You may have seen her on CNBC or Fox Business sharing investment insights, or read her prescient market forecasts in The Wall Street Journal and Barron’s. As the head of RBC Wealth Management’s Portfolio Advisory group, Janet Engels has also led hundreds of advisor and client events, answering questions about debts, deficits, the future of the U.S. economy, global markets, and overall portfolio management. What you might not know about the sought-after analyst is that she is also visually challenged.
“I’m technically legally blind, and most people don’t know that,” Engels says. While she hasn’t experienced any obstacles in her career because of her vision, she says it’s created some awkward moments. “There have been times people have thought that I’m a little aloof and standoffish,” Engels says. “That couldn’t be further from the truth.”
Ann Marie Etergino, one of RBC Wealth Management’s top female advisors, describes Engels as “that rare combination of wicked smarts along with an ability to communicate complicated topics in easy-to-understand terms. Our clients love it when Janet presents.”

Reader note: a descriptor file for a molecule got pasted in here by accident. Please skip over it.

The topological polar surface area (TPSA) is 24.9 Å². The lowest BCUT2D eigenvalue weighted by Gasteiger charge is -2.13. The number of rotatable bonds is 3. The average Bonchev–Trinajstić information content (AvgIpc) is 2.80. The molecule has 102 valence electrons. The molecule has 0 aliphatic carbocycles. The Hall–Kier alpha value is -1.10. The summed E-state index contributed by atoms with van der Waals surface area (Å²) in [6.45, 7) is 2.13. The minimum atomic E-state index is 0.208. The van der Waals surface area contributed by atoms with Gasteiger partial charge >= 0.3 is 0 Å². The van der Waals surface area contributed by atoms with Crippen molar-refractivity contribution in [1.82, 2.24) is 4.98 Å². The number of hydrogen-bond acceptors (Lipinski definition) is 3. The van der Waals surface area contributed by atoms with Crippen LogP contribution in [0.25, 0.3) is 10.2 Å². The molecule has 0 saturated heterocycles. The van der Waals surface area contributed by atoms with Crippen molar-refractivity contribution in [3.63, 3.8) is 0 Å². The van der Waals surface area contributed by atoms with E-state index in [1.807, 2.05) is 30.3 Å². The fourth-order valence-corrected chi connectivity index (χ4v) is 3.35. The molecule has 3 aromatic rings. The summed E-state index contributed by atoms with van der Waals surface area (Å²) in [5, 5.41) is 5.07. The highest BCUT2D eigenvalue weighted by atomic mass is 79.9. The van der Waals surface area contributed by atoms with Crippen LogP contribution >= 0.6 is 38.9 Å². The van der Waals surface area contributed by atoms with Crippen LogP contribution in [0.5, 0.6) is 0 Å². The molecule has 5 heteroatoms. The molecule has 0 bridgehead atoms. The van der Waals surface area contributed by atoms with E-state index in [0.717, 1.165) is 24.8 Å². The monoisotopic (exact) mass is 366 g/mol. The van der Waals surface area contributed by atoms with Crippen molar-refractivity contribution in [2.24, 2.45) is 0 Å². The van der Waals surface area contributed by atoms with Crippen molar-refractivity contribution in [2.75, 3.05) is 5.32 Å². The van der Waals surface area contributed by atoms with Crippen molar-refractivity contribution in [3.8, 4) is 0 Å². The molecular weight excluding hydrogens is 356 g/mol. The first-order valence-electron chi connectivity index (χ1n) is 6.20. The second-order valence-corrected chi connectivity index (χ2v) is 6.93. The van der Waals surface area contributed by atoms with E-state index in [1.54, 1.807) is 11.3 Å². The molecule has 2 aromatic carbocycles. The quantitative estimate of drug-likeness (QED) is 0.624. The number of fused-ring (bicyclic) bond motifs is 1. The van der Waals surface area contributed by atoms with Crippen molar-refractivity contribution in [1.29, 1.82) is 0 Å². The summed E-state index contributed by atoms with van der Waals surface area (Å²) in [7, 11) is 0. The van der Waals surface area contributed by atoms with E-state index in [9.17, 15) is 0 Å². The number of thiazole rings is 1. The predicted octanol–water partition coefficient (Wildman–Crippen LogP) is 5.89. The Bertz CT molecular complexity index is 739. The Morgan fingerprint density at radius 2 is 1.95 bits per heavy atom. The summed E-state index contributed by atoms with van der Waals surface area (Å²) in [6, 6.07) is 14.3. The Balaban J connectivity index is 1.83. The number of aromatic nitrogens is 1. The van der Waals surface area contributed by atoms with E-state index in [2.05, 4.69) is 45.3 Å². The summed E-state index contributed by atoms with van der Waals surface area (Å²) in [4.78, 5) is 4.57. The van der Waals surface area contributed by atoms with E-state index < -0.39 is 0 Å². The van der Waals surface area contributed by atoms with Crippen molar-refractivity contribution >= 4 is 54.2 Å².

Ahead of her Time
Engels found her way into the financial services industry almost 40 years ago, at a time when it was rare for women to have a seat at the table and rarer to sit at the head. The New York native started at the equity research department of Tucker Anthony in the early 1980s, helping establish the company’s equity strategies group and working her way up through the ranks. Following RBCWM’s acquisition of Tucker Anthony in 2002, Engels proved her worth and eventually landed in her current position at the firm in 2018.
When asked about her time in the 1980s and 1990s in such a male dominated field, Engels says she was treated fairly and her gender didn’t hinder her ability to soar. “I find a way of making partnerships, I’m passionate about collaboration, I’m passionate about helping other people,” she says.
A Personal Perspective
Engels’ passions extend beyond market insight and strategy. She’s been recognized for advocating for diversity and inclusion, and she brings her personal experience of living with a visual impairment to that role.
“I believe deeply in supporting persons with disabilities and giving people a fair chance, because I don’t think people with disabilities always get one.”
In fact, her experiences have made her empathetic to all people, including those with disabilities that may or may not be visible, especially in an increasingly virtual environment. “I do what I do because I love what I do,” Engels says. “And every day I wake up and hope that I can make a difference.”
The Spring 2022 edition of RBC's Prosper US magazine is now out! This is the fifth issue of the magazine which showcases different aspects of or unique culture at RBC Wealth Management - U.S. and features several #WomenofRBC sharing personal stories about their lives at work and at home. Read the Spring 2022 edition.